Canada has issued a travel warning to citizens who are considering visiting the United States that they may face discrimination in light of anti-LGBTQ legislation passed.
The Canadian government released an updated travel advisory post on Tuesday, advising citizens to “check relevant state and local laws.”
“Some states have enacted laws and policies that may affect 2SLGBTQI+ persons,” the government wrote. “Check relevant state and local laws.”
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Although the warning from the Canadian government does not specify which states may have anti-LGBTQ laws, the Human Rights Campaign, an LGBTQ advocacy group lists Arizona, Louisiana, Ohio, South Carolina and Texas as having introduced legislation to prohibit affirming care for transgender youth, or prohibit transgender students from competing in school sports.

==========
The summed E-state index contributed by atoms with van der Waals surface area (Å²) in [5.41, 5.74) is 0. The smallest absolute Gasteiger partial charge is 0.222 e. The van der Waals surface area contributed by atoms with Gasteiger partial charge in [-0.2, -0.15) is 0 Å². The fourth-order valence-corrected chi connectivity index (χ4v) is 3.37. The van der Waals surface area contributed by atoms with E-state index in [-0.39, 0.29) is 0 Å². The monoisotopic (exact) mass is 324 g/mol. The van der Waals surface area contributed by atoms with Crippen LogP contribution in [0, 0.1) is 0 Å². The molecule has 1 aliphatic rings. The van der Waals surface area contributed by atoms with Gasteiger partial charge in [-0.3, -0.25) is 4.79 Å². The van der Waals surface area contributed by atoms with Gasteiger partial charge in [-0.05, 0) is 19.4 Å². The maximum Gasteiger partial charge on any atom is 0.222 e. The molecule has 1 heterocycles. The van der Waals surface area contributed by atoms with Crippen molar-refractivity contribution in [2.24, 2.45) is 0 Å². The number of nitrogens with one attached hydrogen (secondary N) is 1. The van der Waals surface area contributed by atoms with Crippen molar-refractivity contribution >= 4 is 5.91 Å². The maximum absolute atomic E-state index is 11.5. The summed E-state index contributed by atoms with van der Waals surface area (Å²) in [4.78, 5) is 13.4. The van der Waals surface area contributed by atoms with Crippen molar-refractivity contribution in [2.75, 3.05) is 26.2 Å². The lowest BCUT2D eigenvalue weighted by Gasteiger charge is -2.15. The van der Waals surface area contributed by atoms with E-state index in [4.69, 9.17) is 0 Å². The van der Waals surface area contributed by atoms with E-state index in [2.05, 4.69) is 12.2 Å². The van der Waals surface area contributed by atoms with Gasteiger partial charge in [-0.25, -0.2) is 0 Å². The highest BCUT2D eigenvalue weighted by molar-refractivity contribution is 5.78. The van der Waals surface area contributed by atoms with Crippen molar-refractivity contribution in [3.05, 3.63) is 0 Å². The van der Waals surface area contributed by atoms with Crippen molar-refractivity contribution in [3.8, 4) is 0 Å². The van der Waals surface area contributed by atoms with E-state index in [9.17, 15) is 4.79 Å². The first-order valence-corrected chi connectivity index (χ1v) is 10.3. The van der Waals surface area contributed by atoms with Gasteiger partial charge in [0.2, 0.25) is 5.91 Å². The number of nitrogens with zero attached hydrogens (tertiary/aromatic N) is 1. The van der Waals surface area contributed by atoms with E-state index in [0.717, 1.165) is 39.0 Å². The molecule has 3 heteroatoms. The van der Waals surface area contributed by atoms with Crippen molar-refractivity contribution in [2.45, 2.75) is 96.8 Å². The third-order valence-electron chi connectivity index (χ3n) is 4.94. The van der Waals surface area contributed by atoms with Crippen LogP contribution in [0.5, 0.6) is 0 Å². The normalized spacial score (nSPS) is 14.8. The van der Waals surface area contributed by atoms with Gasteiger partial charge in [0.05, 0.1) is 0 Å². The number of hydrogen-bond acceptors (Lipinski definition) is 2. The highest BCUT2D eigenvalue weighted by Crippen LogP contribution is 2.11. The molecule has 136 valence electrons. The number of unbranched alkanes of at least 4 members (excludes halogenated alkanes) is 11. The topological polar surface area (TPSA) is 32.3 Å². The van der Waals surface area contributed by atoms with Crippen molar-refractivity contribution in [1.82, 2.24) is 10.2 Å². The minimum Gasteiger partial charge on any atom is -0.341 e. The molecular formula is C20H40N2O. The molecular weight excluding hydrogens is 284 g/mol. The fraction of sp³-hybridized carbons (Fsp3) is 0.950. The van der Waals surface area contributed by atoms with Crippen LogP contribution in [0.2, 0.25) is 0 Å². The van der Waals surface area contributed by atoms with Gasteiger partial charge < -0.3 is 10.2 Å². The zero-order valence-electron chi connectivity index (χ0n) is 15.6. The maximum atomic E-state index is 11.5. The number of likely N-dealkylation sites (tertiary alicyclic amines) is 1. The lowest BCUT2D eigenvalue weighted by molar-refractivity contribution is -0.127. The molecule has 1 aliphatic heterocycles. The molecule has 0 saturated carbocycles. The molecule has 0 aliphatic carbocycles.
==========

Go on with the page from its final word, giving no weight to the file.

Additionally, states such as Florida, Montana, Nebraska and Tennessee are listed as having some type of anti-LGBTQ legislation.
Canadian Deputy Prime Minister Chrystia Freeland explained during an interview on Tuesday why the country issued a travel advisory to the U.S.
Canada Deputy PM Chrystia Freeland explains why the country has issued a travel advisory to the US for people of alpjabets. pic.twitter.com/dVmXmr37YW
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“I know that our travel advisories are done very professionally,” Freeland explained. “We have professionals in the government, whose job is to look carefully around the world and to monitor whether there are particular dangers to particular groups of Canadians. That’s their job and its the right thing to do.”
Freeland added that “when it comes to the United States specifically,” she has had personal experience of “dealing with the diversity of U.S. administrations and of dealing with American leaders at all levels of government in all branches of government.”
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